Letters to the Editor

Slip of the tongue, Minister?

Thursday, June 21, 2012    

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Dear Editor,

The current administration has always been one that prides itself where academia is concerned and speaks to better education for the nation: "Every child can learn, every child must learn".

The GSAT was started in 1998 or thereabouts by the then PNP administration and seemingly endorsed by the Opposition. For some 14 years or so there was no strong opposition to the GSAT by our Opposition party or Mr Holness, and for the period 2007 to 2011 no initiative was set to "abolish" GSAT.

I wonder with great concern if we are cowering under fear for entering, albeit seemingly late, a place where our young minds are challenged from very early for excellence. Experts, I'm sure, will tell us that the capacity of students at the GSAT age are well able to manage.

I believe if one child can handle GSAT, then with the right conditions in place other children can handle it as well. So is it that we are bowing out of a good thing from "fear". Are we not guilty of not engendering a posture of excellence, which is enhanced by an ethics communicated by our proverb, "If yuh waan gud yuh nose haffi run"?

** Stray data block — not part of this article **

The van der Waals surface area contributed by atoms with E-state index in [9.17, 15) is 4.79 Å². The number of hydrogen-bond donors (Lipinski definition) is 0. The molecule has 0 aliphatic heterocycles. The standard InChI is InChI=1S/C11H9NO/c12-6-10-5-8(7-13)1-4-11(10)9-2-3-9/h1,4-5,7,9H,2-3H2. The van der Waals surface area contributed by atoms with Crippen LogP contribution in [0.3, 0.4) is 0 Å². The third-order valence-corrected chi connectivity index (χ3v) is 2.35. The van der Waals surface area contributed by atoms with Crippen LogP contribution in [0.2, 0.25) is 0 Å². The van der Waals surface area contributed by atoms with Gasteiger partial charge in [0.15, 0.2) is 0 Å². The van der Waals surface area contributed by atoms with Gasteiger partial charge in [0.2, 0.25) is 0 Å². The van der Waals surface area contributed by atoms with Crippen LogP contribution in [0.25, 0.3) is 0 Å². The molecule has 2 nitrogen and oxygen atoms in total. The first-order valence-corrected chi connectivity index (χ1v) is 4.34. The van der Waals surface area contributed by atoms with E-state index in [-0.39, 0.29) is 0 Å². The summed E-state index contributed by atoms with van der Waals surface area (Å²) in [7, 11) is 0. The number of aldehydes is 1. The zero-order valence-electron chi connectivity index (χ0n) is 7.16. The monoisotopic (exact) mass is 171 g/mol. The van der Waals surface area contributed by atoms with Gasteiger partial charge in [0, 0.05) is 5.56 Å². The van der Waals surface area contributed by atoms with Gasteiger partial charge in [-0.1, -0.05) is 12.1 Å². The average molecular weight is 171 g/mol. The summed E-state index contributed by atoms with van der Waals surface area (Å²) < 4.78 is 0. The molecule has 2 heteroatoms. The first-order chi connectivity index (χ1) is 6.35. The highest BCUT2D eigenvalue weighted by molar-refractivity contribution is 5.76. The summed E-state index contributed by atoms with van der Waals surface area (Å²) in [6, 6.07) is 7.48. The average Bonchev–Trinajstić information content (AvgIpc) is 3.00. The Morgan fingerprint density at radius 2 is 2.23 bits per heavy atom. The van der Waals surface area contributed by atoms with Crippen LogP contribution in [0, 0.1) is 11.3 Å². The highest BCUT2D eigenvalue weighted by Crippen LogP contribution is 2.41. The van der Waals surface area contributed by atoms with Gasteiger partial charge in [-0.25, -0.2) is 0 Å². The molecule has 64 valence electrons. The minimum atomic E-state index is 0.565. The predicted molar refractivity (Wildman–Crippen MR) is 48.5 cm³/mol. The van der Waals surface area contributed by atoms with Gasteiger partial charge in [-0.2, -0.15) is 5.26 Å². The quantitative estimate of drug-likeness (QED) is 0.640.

Whenever it comes around to football World Cup there is always an expectancy of a 16-year-old star from Brazil. Is this as a result of the premium they place on the sport? For years we pull our hair about low performance in our primary and secondary education system. Is 14 years adequate time to test an assessment tool? I wonder what former education ministers, Mrs Maxine Henry Wilson and Mr Andrew Holness, had to say when they were consulted about this "abolition"?

So the GSAT has "wreaked fear and trauma among parents and children alike". So the exam "robs children of much extra-curricular life" and "crams their head with excess material they will never use".

Isn't this statement the irony of the century given the expressions of the minister as in the Jamaica Observer of June 20, 2012: "It is interesting to note that the results... have shown improvements in the national average for each subject". Oops, a slip of the tongue? "The effect is that schools will be receiving better-performing students who are better prepared for secondary education". Oops slip, slip, slip of the tongue!

Isn't this the intended result of the GSAT? Isn't it true that more parents are involved more in their children's schoolwork? Isn't this a good thing - school and home educating the nation? Our nation's education must not be left to a few exuberant minds to "wreak" havoc of it. If it's not broken, "lef it".

D Ferguson

dferguson2117@yahoo.com

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